curates egg

5

Jack Evans Boat Harbour by Aspect Studio’s, in Tweed Heads

Tweed-Heads and Coolangatta are twin towns on either side of the border and Tweed suffers a bit from this, being the top of NSW, while Coolangatta is part of the Gold Coast. There is a diagonal line cutting through the ton, with a one hour time difference on either side. The site took me by surprise because it was water opposite a beach, I mean, that’s what a harbour is, but which was was way was facing out messed with my compass initially. I suppose its called Tweed HEADS for a reason. The Harbour is quite nice and intimate and the park is too, with lots of length but not much width.

It has a lot of bits along that length and a colleague has suggested that perhaps there might be too much difference along it and when I think back, I can see that is true but that’s not what it felt like when I was there. Perhaps more so I feel like there were many places to get into the water but only a couple where I would want to, both of these on the concrete step structures on each point. These were definitely Isthmus/Wellington like moments, but that stuff doesn’t worry me - if one worries too much about innovation you can get stuck in running after novelty. They were the right thing to do, regardless of who did them first. These ones are much more extensive than the ones in Wellington and somehow more Brutalist. The main entry to the park is perhaps the most problematic bit, with some nasty service action front of house (despite what I understand was a big service relocation budget) and somehow the entry wall screens from the wrong direction (you would never look out from the site back, but always toward the water). At the centre is a timber deck running into the water that is being under-cut, but that’s not the issue - it feels weird to have a timber deck running into the water, at least of this finer quasi-domestic scale, something more marine and massive might have worked better, or perhaps just more concrete.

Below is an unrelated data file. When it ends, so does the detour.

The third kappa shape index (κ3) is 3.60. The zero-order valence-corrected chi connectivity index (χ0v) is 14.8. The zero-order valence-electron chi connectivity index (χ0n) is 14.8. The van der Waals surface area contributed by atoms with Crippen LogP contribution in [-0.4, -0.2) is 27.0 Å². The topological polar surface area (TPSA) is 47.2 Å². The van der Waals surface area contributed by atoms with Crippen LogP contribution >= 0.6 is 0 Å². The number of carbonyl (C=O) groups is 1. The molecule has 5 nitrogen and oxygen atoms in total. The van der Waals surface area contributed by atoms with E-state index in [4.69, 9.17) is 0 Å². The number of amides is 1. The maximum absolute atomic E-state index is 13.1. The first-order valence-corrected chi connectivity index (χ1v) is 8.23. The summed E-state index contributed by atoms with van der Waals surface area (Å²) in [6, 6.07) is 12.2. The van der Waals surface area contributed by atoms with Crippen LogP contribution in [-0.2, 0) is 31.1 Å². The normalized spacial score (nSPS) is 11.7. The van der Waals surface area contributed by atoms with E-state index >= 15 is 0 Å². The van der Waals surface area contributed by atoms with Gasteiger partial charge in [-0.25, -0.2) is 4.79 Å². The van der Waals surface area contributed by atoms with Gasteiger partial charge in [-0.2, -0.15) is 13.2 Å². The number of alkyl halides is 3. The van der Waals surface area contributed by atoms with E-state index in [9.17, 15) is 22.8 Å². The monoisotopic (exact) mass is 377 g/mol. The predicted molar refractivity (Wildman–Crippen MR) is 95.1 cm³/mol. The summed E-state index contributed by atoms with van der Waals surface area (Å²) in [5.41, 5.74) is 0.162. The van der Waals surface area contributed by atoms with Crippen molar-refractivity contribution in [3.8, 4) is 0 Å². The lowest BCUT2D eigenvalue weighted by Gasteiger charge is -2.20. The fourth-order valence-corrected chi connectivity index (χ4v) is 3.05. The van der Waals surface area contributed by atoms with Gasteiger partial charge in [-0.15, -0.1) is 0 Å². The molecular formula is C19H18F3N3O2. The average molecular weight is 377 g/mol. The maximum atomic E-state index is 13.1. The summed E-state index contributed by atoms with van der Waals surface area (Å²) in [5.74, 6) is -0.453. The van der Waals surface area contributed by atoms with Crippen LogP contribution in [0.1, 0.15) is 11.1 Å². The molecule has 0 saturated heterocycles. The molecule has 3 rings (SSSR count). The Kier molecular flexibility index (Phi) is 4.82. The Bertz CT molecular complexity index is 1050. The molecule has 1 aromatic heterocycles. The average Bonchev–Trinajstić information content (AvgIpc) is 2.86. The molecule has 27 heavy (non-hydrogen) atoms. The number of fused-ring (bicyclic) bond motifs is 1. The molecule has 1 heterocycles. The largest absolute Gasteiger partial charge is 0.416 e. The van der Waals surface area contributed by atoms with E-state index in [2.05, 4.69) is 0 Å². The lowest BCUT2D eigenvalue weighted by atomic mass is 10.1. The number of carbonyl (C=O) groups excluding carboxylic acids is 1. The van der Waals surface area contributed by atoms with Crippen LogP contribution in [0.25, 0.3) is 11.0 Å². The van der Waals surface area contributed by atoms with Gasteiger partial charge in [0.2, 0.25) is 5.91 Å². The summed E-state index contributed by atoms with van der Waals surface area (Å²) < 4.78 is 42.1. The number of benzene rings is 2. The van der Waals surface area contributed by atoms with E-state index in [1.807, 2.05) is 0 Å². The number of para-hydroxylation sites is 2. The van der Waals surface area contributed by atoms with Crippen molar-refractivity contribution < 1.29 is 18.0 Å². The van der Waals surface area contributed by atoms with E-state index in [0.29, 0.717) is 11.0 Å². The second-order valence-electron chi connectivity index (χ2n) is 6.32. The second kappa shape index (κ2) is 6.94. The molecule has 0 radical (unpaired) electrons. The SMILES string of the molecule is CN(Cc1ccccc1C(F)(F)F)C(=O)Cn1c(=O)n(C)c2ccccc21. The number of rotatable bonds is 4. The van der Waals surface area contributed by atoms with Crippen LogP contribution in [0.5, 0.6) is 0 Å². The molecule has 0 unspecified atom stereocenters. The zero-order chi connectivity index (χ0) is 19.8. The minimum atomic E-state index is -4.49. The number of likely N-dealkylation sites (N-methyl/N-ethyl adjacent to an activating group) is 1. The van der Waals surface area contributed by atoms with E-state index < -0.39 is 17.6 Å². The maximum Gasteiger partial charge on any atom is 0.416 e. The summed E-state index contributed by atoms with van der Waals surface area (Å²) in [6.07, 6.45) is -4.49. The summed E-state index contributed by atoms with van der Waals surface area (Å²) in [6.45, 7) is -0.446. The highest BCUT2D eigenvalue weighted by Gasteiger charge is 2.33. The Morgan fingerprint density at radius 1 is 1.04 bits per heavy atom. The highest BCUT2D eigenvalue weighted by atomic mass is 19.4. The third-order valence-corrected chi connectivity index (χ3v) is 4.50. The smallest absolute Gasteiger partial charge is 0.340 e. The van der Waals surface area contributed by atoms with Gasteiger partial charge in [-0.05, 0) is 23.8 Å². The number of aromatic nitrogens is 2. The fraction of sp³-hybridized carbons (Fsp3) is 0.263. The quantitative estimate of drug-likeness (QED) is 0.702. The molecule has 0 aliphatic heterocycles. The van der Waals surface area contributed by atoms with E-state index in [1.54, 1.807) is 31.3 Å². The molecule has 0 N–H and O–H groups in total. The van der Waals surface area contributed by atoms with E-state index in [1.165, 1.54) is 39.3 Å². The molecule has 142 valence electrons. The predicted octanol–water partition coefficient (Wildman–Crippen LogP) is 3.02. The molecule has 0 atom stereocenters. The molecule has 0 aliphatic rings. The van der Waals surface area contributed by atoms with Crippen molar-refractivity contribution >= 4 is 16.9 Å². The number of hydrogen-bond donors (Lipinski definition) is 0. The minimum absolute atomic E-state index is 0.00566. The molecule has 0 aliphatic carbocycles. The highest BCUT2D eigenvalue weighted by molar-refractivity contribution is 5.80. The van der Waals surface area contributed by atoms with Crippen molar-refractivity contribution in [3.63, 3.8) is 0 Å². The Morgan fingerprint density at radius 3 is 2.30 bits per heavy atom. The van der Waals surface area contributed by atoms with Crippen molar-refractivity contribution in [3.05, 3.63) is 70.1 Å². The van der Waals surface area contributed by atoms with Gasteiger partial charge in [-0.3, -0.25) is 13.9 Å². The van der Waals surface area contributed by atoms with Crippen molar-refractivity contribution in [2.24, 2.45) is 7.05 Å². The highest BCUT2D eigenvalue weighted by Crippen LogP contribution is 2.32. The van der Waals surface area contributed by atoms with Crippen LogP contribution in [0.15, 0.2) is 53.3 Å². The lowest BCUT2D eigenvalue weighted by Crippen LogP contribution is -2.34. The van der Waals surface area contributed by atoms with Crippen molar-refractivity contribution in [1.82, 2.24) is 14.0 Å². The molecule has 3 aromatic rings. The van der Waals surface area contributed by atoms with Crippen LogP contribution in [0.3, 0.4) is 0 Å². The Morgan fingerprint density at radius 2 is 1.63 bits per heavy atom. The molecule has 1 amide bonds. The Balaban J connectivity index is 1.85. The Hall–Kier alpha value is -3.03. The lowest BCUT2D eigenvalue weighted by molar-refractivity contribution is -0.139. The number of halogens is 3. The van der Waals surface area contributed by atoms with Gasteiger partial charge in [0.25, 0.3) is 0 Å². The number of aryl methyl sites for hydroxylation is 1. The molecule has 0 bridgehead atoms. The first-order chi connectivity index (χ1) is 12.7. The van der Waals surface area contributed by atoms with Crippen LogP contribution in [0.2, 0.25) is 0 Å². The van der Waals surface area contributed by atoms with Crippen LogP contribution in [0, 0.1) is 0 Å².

Along the two sides are some nice moments, particularly toward the left where a long stone edge continues straight along the water, and there is a nice disabled water entry with some carefully placed rock work. For my tastes some of the handrails are a bit stainless for me (I am so over stainless) with some spiky detail where the rail meets the post that is a bit 90’s somehow, seeming more, I dunno, corporate or something, than this community site would need. The planting throughout seemed nice and the use of cotton trees, Hibiscus tileaceus, will be lovely when they grow.

In the big picture this is a nice little project that will contribute much to the site and the community, and will still probably be the best public landscape project in the Gold Coast Qld/NNSW area.. a welcome change from surf-board seats and glitzy pattern.